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Adebayo: Lagos has made tax payment easier for corporate bodies, individuals

Mr. Ayodele Adebayo, Director, Personal Income Tax, (PIT), Lagos Internal Revenue Service (LIRS), in this interview with Sunday Ojeme, speaks on the need for individuals and corporate organisations to meet the January and March deadlines for filing tax returns and other issues

Putting things in very clear perspective, who are those that should actually file annual tax returns to the government?

When you talk about tax annual returns, to a large extent, it is a twoway process. It has to do with corporate organisations and individuals. Annual returns means filing of one’s income for individual, organisations, total emoluments being paid by that organisation and on behalf of the staff. On a yearly basis, which commences from the beginning of the year, to a certain period of time or the last working day. For individuals, it runs from January 2 for 90 days till March 31.

How then can individuals and organisations file their returns?

As I talk now, people are filing their returns because it is online. We have moved from the days of paper filing of returns to electronic processes and it is something that can be done at home, either by staff of an organisations or consultants. But most people do it from the comfort of their phones. Some do it from the comfort of their laptops. So I am only referring, technically, to the last working day.

If I work in Ogun State but reside in Lagos State am I supposed to pay tax to Lagos State?

What the law says is that…there is what is called Residency Rule. By that it means your tax must be paid where you are resident, and whatever income you have made within that state must also be declared by law, according to Section 41 and the necessary returns rendered to the taxing authority where you are resident.

Again what period are the returns supposed to be filed?

Just as I have said, for individual, January 2, up till 90 days, which is March 31. For corporate organisations, it starts from the beginning of January to the last working day of the month.

What are the penalties for failure to file returns?

Currently, filing of returns has commenced. For corporate organisations that fail to file its returns latest by the end of January, by law, according to PITAM (Personal Income Tax Amendment) Act, would be subjected to a penalty of N500,000.

Do you also have a grace period for defaulters?

Like I said, grace period is there. For instance, the irony of it all is that our people are so fond of doing things at the last minute. As we speak now, from the report I get on a daily basis I have about 5,600 organisations so far, but what are people doing until the last day. Sometimes there are technical issues. But so far, there has not been any technical issue. So the date still stands. January 2nd to end of January while for individuals is January 2 to end of March.

How do you deal with itinerant workers who are not often around?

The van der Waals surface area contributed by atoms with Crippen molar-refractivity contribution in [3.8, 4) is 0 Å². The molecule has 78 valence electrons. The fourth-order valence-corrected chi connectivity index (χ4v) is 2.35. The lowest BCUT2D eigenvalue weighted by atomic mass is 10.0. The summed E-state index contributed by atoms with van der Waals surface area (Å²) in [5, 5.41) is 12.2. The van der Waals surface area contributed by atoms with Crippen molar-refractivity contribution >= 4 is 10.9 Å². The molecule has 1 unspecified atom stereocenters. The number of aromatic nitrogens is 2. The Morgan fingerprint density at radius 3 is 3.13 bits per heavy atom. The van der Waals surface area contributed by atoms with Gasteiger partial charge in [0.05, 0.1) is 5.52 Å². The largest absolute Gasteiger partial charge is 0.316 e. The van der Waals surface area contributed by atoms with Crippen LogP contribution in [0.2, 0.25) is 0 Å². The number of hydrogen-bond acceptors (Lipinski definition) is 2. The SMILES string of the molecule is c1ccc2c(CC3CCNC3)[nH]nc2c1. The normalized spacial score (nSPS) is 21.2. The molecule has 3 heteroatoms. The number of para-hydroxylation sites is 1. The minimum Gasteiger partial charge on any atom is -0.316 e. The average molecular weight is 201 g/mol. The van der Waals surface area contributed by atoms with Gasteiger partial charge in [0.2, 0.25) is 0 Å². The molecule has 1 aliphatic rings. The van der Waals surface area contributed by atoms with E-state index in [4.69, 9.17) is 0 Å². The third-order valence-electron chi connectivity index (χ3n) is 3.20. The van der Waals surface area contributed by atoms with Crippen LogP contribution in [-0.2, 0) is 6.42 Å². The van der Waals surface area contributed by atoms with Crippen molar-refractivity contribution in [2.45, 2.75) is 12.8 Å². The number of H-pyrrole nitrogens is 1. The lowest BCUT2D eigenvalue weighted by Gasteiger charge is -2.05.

For itinerant workers, we call them workers that are unsettled; most especially artisans and the likes. They are workers that move from one state to the other. They are very mobile and taxing them has always been an issue. What the law says is that for those period that they have worked in any state and the number of days they have worked should be subject to tax, and those taxes should be paid to the tax authorities in the state.

How do you also deal with expatriates in this regard?

When you talk of expatriates, they are what I will call people from other countries. People who have left their own countries to go and work in another country. Most expatriates sometimes are here on contract. Contract could be two years, contract could be three years and contract could be permanent employment for a given period. So while they are here the taxes on their total emoluments have to be paid to the state where they are resident through the organisation that has engaged them.

The issue of TIN has been made. very popular in recent time, is it possible to use my use my TIN as Payer ID?

For Lagos State we don’t use TIN. Lagos is the first state to have modernised taxation. So TIN is for JTB. Fortunately, a lot of states buy into it but we are still using the Payer ID. Even with your Payer ID and BVN we can generate your TIN for you. Payer ID card is a unique identification number for an individual and it cannot be used by any other person. But the challenge we had with that is that it is only now we are able to put some control measures in place. So your TIN is your unique identification. And part of what we do is that for those with multiple Payer ID, you write to us, we give it to the necessary department in charge of it and they will merge all your Payer ID for you into one. But even at that, if you have multiple it will still bear your name.. but what we observed is that a lot of people, if they go with Abimbola Shodimu today they might go tomorrow and go with Abimbola Shodimu then add another name. That is why part of what we have done is to do what is called validation. How do you validate? We do that with your NIN. We all know that NIN cannot be duplicated. We all know that BVN cannot be duplicated, so once you have your BVN, once you have your NIN we merge it with your Payer ID and it becomes a validated Payer ID, which cannot be changed